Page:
Mystery Millionaire, Hides Cash Around City for People to Find and Keep
By Athena Yenko | May 29, 2014 4:36 PM EST
A mystery millionaire is hiding away cash in envelopes across San Francisco Bay Area for random people to find and keep for themselves.
The man under the Twitter handle @HiddenCash is posting clues about his "treasures" for whoever is interested to get it.
In a phone interview with ABC News, the mystery millionaire, who still chooses to keep his identity, said that he has plans of hiding away cash indefinitely and will expand to New York and Los Angeles soon. By Thursday night, he had already given away $4,000. He revealed that he is a successful real estate investor who had been blessed and wants to pay it forward.
"People complain that the price of real estate here is pretty high and I have benefited from that. I wanted to do something fun for the city of San Francisco, something that would get people excited. I'm giving right now about a thousand a day. For me, that's definitely manageable. I know that for most people it's more than they earn, but I'm in the top 1 percent. I can keep doing this."
@HiddenCash hopes that many people will join his finders keepers kind of game and will eventually engage to random act of kindness themselves.
"One example is you go to the toll booth and pay for the five cars behind you. Well, let's say the person behind you has more money and makes more money than you. You're still doing a good thing because maybe they're having a bad day or a bad week and you've lifted their spirits and brought a smile to their face. People that don't need money, per se, can still benefit."
Local news portal KTVU was also able to receive a call from the mystery millionaire.
"The last real estate deal I did I made about half a million dollars. I can afford to give a lot," @HiddenCash said.
He shared the same message through his interview with KTVU - for the people to pay it forward in the future.
"If people need the money for themselves, that's fine. But if they can share it that with others, that would be great. I've heard some heart-warming stories from people donating to charity and sharing it with other people who are less fortunate."
He shared further that he intends to bring his "game" globally in the future.
The Lucky Treasure Hunters
Both ABC News and KTVU were able to interview those who are lucky to get @HiddenCash's hidden treasures.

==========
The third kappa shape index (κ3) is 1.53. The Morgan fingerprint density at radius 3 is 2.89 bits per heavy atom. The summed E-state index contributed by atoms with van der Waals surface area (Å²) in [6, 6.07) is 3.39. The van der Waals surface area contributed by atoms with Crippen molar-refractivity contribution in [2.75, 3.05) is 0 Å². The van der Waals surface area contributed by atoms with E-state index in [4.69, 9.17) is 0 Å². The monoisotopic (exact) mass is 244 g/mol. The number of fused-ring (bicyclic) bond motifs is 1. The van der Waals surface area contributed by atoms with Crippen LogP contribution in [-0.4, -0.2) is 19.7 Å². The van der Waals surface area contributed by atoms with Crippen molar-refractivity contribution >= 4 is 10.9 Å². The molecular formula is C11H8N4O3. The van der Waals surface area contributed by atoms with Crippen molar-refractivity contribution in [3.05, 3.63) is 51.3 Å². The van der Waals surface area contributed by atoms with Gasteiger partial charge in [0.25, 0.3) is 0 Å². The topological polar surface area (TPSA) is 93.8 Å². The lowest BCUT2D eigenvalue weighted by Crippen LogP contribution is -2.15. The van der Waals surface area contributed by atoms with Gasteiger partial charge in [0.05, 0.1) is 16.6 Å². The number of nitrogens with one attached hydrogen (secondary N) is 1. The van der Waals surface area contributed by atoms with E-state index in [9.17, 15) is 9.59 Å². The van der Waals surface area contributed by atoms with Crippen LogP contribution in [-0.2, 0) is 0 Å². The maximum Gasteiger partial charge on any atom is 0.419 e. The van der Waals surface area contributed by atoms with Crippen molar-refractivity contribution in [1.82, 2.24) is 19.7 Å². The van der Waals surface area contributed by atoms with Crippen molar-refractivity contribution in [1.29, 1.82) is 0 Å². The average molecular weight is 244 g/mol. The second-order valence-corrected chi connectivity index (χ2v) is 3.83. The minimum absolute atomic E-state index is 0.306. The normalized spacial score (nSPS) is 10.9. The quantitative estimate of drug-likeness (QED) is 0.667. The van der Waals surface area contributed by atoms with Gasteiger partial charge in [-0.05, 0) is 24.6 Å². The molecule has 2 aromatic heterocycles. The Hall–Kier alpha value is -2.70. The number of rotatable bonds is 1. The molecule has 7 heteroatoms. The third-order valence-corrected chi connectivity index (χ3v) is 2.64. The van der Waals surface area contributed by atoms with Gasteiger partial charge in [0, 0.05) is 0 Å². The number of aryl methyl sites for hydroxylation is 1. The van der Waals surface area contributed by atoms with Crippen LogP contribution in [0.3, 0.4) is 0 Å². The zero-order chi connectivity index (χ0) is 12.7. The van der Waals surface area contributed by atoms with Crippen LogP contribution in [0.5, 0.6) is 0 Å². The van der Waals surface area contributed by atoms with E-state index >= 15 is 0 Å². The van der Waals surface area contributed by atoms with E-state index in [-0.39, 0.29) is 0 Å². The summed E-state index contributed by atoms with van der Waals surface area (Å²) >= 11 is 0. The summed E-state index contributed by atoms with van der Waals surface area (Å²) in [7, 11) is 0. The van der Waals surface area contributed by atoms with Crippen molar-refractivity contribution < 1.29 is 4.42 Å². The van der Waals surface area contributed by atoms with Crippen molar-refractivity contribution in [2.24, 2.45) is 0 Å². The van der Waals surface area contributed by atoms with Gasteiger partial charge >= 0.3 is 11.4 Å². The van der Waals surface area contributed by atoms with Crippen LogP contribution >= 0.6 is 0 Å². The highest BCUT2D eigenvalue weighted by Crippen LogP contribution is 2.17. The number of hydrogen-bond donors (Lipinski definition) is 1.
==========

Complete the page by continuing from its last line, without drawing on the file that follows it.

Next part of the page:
Richard Rodriguez and his partner raced to a street in San Francisco's Mission district Sunday after they read a clue that an envelope is hidden on a parking metre.
"It's about 10 blocks from us, so we did a power walk down there. When we got to the parking meter it wasn't there and we thought, 'Wow, how could anyone have gotten here so fast? Then a guy was driving by and threw an envelope out the window. I guess he didn't even have a chance to drop it off!" Rodriguez told ABC News.
"The money was great but it was also so much fun doing something like this. It was a scavenger hunt.
It's not a lot of money. It's not going to change your life. But the camaraderie it brings out in people is a lot of fun," Rodriguez said.
"People like to be right, to find clues and follow something to the end. Find something that nobody else has found yet," Matt Burkurt of San Francisco shared with KTVU.
Burkurt found his treasure tucked into a bulldozer parked on Lincoln and Great Highway near Ocean Beach on Sunday evening.
"On the front it says, with love, from Hiddencash," Burkurt described the envelope.
"Stand on top of the Caterpillar that's close to the water," was Bukurt's clue to where the envelope was hidden.
Bukurt said that he will use the money to threat his office for lunch.
"I didn't budget for an extra hundred dollars, so might as well give it to somebody else, right?"
"I don't think it's going to change the world, but for someone who found the money, especially if they were someone in need. I think it's a cool thing," Amoeba Music Manager Tony Green said.
One anonymous hunter found $100 in the sleeve of a We Are The World Record being sold at Amoeba Music.
"To me, it's that person's money. They can do whatever they want with it," hunter Sergio Loza of San Francisco said. He used his money to buy a gift for his niece's birthday.
"Thanks, it's a cool thing you're doing. A lot of people can use it nowadays. It's a good thing, keep it going," Loza said when asked for a message to @HiddenCash.
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